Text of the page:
In a bid to avoid controversy, San Francisco-based tech giant Salesforce has found itself in the middle of one.
Following allegations of sexual assault and harassment against Four Barrel Coffee co-founder Jeremy Tooker, the contractor in charge of hiring food vendors for Salesforce’s annual Dreamforce event sought to avoid association with the coffee company, who’d provided its services at the conference in years past .
As a result, Wrecking Ball Coffee co-owners Nick Cho and Trish Rothgeb were contacted by George P. Johnson Experience Marketing, hired by the company to provide catering for the annual September event, which draws almost 200,000 attendees.
But, as Cho and Rothgeb excitedly began to write up their $40,000 proposal — an attractive sum for a small business like Wrecking Ball — to serve coffee at the event, a news story caught their attention: the nonprofit Refugee and Immigrant Center for Education and Legal Services (RAICES) had declined a $250,000 donation from Salesforce based on its contracts with U.S. Customs and Border Protection.
“When it comes to supporting oppressive, inhumane and illegal policies, we want to be clear: The only right action is to stop,” said a letter signed by RAICES Executive Director Jonathan Ryan, directed at Salesforce.
Cho and Rothgeb rethought their participation in the conference, in part for personal reasons. Rothgeb’s father immigrated to the U.S. from the Philippines, while Cho came to America from Korea as a young child. The duo decided to make their bid to serve coffee at the event contingent upon Salesforce’s withdrawal from the CBP contract. They have not heard back from the contractor since the proposal was submitted on Wednesday.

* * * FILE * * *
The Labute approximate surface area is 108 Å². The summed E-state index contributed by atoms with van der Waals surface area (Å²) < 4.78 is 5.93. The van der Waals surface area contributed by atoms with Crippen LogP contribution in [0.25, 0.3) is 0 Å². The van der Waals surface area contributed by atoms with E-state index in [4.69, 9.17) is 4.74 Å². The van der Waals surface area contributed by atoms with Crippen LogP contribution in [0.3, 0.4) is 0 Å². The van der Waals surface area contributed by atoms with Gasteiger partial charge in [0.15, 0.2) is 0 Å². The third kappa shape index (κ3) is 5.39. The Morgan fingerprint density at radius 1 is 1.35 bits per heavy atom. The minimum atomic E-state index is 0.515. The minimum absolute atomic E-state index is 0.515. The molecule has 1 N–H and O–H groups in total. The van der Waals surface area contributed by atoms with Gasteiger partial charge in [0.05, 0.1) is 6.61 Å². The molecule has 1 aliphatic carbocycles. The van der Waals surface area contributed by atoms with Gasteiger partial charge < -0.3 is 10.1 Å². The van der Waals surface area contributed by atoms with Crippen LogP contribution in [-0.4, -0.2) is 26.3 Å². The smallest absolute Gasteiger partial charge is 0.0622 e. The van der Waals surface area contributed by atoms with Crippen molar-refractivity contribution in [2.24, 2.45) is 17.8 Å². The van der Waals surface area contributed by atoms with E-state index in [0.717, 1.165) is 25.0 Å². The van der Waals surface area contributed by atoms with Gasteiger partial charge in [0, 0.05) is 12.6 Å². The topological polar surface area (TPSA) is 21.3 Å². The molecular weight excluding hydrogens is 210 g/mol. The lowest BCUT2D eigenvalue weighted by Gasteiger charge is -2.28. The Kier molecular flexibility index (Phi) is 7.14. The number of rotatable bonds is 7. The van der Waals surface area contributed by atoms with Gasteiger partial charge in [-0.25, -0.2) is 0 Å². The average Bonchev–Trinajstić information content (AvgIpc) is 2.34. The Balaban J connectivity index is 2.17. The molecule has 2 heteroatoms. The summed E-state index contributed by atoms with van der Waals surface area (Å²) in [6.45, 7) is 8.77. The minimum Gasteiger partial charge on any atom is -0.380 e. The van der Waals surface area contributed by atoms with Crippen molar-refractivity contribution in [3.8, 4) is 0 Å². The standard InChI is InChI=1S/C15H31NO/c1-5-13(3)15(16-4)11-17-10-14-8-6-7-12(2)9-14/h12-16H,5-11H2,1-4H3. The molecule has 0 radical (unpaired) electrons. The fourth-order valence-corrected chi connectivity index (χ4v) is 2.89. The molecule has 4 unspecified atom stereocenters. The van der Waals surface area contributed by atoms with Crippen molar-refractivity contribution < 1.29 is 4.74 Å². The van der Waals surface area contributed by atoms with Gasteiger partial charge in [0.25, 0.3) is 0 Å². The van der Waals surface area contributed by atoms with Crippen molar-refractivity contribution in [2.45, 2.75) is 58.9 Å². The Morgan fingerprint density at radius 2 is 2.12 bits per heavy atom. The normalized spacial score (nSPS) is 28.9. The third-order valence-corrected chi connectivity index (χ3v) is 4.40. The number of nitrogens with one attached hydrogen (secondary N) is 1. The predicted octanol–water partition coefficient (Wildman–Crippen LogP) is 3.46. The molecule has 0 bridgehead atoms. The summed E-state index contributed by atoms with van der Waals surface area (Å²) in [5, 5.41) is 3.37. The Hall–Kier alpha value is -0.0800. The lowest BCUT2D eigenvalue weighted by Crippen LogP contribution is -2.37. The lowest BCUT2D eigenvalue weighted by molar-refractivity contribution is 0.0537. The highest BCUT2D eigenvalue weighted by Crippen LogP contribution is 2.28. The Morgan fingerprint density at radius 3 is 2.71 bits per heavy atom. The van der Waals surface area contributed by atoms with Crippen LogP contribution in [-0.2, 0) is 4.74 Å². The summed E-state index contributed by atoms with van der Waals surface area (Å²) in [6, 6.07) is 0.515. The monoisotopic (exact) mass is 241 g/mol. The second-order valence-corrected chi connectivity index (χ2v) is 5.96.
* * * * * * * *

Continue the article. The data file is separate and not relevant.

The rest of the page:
“We had to decide whether we’d turn a blind eye, the way many in our situation have done before us, or to take a stand and make a statement,” said Cho.
In addition to opposition from Cho, Rothgeb, and RAICES, employees of Salesforce are reacting to the contract with protests outside their offices, by signing a petition, and penning an open letter to CEO Marc Benioff demanded that the contract be dismissed. Meanwhile, Benioff stands by the company’s choice to engage with CPB, tweeting, “Salesforce always will be true to our core values. We don’t work with CBP regarding separation of families. CBP is a customer & follows our TOS. We dont have an agreement with ICE.”
Cho says the reaction from the coffee community so far has been positive, but he and Rothgeb are bracing themselves for a backlash. “As is apropos to 2018 we have seen some right-wing responses here and there, in the comments,” said Cho, who also noted a few new one-star Yelp reviews. “We’ve let our cafe staff know to be on the lookout for someone who might oppose our position and want to do something about it.”
“Unfortunately that’s the reality of the times we live in,” said Cho. “We recognize that the thing that would be a big statement is the risk and sacrifice we’d be making in giving up that opportunity.”
And, says Cho, “We are pretty scared, we’re pretty nervous. As much as we want to be a source of inspiration, we’re also on the inside kind of terrified. We’re opening ourselves up to a lot of potential threats from a few different directions.”
“Maybe people don’t do stuff like that because they don’t see enough other people doing it, making it a safer choice in the future,” said Cho. “We’ll take a little more risk because we are leaders in the coffee community, and because the possible rewards are worth it.”
- SF coffee shop turns down Salesforce contract in immigration protest [SF Chronicle]
- RAICES rejects $250,000 donation [SF Chronicle]